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Digitotalar dysmorphism

MedGen UID:
Concept ID:
Disease or Syndrome
Synonym: Distal arthrogryposis type 1
Modes of inheritance:
Autosomal dominant inheritance
MedGen UID:
Concept ID:
Intellectual Product
Source: Orphanet
A mode of inheritance that is observed for traits related to a gene encoded on one of the autosomes (i.e., the human chromosomes 1-22) in which a trait manifests in heterozygotes. In the context of medical genetics, an autosomal dominant disorder is caused when a single copy of the mutant allele is present. Males and females are affected equally, and can both transmit the disorder with a risk of 50% for each child of inheriting the mutant allele.
Monarch Initiative: MONDO:0015240
Orphanet: ORPHA1146


In general, the distal arthrogryposes are a group of disorders characterized by contractures mainly involving the distal parts of the limbs. The hands have a characteristic position with medially overlapping fingers, clenched fists, ulnar deviation of fingers, and camptodactyly, and the feet have deformities. Contractures at other joints are variable; there are no associated visceral anomalies, and intelligence is normal. Bamshad et al. (1996) revised the classification by Hall et al. (1982) of the common mendelian arthrogryposis syndromes. The various phenotypic forms of distal arthrogryposis are classified hierarchically according to the proportion of features they share with one another and are designated DA1 through DA10 (summary by Bamshad et al., 2009). The prototypic distal arthrogryposis is type 1 (DA1), which is characterized largely by camptodactyly and clubfoot. Hypoplasia and/or absence of some interphalangeal creases is common. The shoulders and hips are less frequently affected. While the pattern of affected joints is consistent, the degree to which the joints are affected is highly variable, with equinovarus deformities ranging from mild to severe and hand involvement ranging from isolated hypoplasia of the distal interphalangeal crease of the fifth digit to severely clenched fists and ulnar deviation of the wrist (summary by Bamshad et al., 1996). Classically, DA was defined as being without overt neurologic or muscle disease (Lin et al., 1977 and Hall et al., 1982), although more recent evidence suggests that DA1A results from muscle dysfunction (Robinson et al., 2007; Mokbel et al., 2013; Davidson et al., 2013) (summary by Bamshad et al., 2009). The congenital contractures in distal arthrogryposis type 2B (Sheldon-Hall syndrome; see 601680) are similar to those observed in DA1, but affected individuals tend to have more prominent nasolabial folds, downslanting palpebral fissures, and a small mouth. DA2B is thought to be the most common of the distal arthrogryposis disorders (summary by Bamshad et al., 2009). A review of patients diagnosed with DA1 or DA2B by Beck et al. (2013) found that the same mutation caused DA1 in some families and DA2B in others. There were no significant differences among the clinical characteristics of DA by locus or between each locus and DA1 or DA2B. The authors suggested that DA1 and DA2B might represent phenotypic extremes of the same disorder. Genetic Heterogeneity of Distal Arthrogryposes Other forms of distal arthrogryposis include DA1B (614335), caused by mutation in the MYBPC1 gene (160794) on chromosome 12q23; DA1C (619110), caused by mutation in the MYLPF gene (617378) on chromosome 16p11; DA2A (Freeman-Sheldon syndrome, 193700), caused by mutation in the MYH3 gene (160720) on chromosome 17p13; DA2B1 (601680), caused by mutation in the TNNI2 gene (191043) on 11p15; DA2B2 (618435), caused by mutation in the TNNT3 gene (600692) on chromosome 11p15; DA2B3 (618436), caused by mutation in the MYH3 gene (160720) on chromosome 17p13; DA3 (Gordon syndrome, 114300) and DA5 (108145), caused by mutation in the PIEZO2 gene (613629) on chromosome 18p11; DA4 (609128), which has not been mapped; DA5D (615065), caused by mutation in the ECEL1 gene (605896) on chromosome 2q36; DA6 (108200); DA7 (158300), caused by mutation in the MYH8 gene (160741) on chromosome 17p13.1; DA9 (121050), caused by mutation in the FBN2 gene (612570) on chromosome 5q23; DA10 (187370), which maps to chromosome 2q; DA11 (620019), caused by mutation in the MET gene (164860) on chromosome 7q31; and DA12 (620545), caused by mutation in the ADAMTS15 gene (607509) on chromosome 11q25. Distal arthrogryposis-8 (DA8) has been reclassified as contractures, pterygia, and variable skeletal fusions syndrome-1A (CPSKF1A; 178110). See 277720 for discussion of a possible autosomal recessive form of DA2A. See 208155 for a description of Illum syndrome, which includes 'whistling face,' central nervous system dysfunction, and calcium deposition in central nervous system and muscle. There are other forms of arthrogryposis multiplex congenita (AMC), including a lethal congenital form (see LCCS1, 253310). [from OMIM]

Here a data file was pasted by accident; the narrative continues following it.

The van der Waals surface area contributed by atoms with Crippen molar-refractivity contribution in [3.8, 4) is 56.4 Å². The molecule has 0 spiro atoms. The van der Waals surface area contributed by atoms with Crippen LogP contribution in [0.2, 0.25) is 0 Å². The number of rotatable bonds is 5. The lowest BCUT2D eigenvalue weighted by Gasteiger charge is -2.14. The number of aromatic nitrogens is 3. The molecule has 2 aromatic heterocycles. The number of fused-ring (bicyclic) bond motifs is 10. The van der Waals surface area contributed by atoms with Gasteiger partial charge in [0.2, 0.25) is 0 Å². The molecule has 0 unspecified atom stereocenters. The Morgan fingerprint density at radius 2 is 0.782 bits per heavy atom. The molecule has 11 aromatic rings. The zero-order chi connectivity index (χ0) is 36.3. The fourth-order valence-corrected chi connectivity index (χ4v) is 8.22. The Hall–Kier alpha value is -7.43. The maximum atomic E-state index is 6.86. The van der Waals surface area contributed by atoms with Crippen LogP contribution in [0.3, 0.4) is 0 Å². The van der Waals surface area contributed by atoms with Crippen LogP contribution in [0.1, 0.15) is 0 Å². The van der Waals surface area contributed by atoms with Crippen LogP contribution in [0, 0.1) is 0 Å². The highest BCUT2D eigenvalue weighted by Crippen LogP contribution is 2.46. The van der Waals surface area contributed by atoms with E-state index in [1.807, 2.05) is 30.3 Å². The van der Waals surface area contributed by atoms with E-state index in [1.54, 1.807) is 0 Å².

Term Hierarchy

CClinical test,  RResearch test,  OOMIM,  GGeneReviews,  VClinVar  
  • CROGVDigitotalar dysmorphism

Recent clinical studies


Hamanishi C
J Pediatr Orthop 1984 May;4(3):318-26. PMID: 6736236


Vorster AA, Beighton P, Ramesar RS
S Afr Med J 2016 Feb 2;106(3):253-5. doi: 10.7196/SAMJ.2016.v106i3.10134. PMID: 26915936
Gericke GS, Hall JG, Nelson MM, Beighton PH
Clin Genet 1984 Feb;25(2):155-62. PMID: 6538466


Gericke GS, Hall JG, Nelson MM, Beighton PH
Clin Genet 1984 Feb;25(2):155-62. PMID: 6538466

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